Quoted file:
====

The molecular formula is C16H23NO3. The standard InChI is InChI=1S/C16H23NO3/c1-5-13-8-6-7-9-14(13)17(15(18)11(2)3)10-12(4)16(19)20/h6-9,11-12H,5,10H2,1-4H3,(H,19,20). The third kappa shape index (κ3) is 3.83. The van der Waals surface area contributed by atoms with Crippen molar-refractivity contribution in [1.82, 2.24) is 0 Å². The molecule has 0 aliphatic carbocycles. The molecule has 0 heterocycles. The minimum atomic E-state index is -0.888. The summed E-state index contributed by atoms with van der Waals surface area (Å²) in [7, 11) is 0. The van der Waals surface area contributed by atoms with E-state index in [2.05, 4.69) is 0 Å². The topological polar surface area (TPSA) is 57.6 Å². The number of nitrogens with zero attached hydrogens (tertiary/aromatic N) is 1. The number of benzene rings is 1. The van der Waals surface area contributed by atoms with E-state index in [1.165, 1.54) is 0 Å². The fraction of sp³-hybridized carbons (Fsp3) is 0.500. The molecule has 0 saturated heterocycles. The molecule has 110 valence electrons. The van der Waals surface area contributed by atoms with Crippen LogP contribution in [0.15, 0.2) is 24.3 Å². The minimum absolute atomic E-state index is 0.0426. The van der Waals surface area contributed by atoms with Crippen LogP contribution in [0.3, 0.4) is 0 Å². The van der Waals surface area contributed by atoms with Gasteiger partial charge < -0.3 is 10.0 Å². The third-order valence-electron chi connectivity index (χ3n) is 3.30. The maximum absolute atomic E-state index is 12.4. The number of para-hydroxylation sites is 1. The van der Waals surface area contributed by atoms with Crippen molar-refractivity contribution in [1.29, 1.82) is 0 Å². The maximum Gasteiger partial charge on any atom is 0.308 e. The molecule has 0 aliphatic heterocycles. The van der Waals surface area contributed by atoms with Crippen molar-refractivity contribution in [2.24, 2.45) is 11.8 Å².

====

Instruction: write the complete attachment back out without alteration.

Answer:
The molecular formula is C16H23NO3. The standard InChI is InChI=1S/C16H23NO3/c1-5-13-8-6-7-9-14(13)17(15(18)11(2)3)10-12(4)16(19)20/h6-9,11-12H,5,10H2,1-4H3,(H,19,20). The third kappa shape index (κ3) is 3.83. The van der Waals surface area contributed by atoms with Crippen molar-refractivity contribution in [1.82, 2.24) is 0 Å². The molecule has 0 aliphatic carbocycles. The molecule has 0 heterocycles. The minimum atomic E-state index is -0.888. The summed E-state index contributed by atoms with van der Waals surface area (Å²) in [7, 11) is 0. The van der Waals surface area contributed by atoms with E-state index in [2.05, 4.69) is 0 Å². The topological polar surface area (TPSA) is 57.6 Å². The number of nitrogens with zero attached hydrogens (tertiary/aromatic N) is 1. The number of benzene rings is 1. The van der Waals surface area contributed by atoms with E-state index in [1.165, 1.54) is 0 Å². The fraction of sp³-hybridized carbons (Fsp3) is 0.500. The molecule has 0 saturated heterocycles. The molecule has 110 valence electrons. The van der Waals surface area contributed by atoms with Crippen LogP contribution in [0.15, 0.2) is 24.3 Å². The minimum absolute atomic E-state index is 0.0426. The van der Waals surface area contributed by atoms with Crippen LogP contribution in [0.3, 0.4) is 0 Å². The van der Waals surface area contributed by atoms with Gasteiger partial charge < -0.3 is 10.0 Å². The third-order valence-electron chi connectivity index (χ3n) is 3.30. The maximum absolute atomic E-state index is 12.4. The number of para-hydroxylation sites is 1. The van der Waals surface area contributed by atoms with Crippen molar-refractivity contribution in [1.29, 1.82) is 0 Å². The maximum Gasteiger partial charge on any atom is 0.308 e. The molecule has 0 aliphatic heterocycles. The van der Waals surface area contributed by atoms with Crippen molar-refractivity contribution in [2.24, 2.45) is 11.8 Å².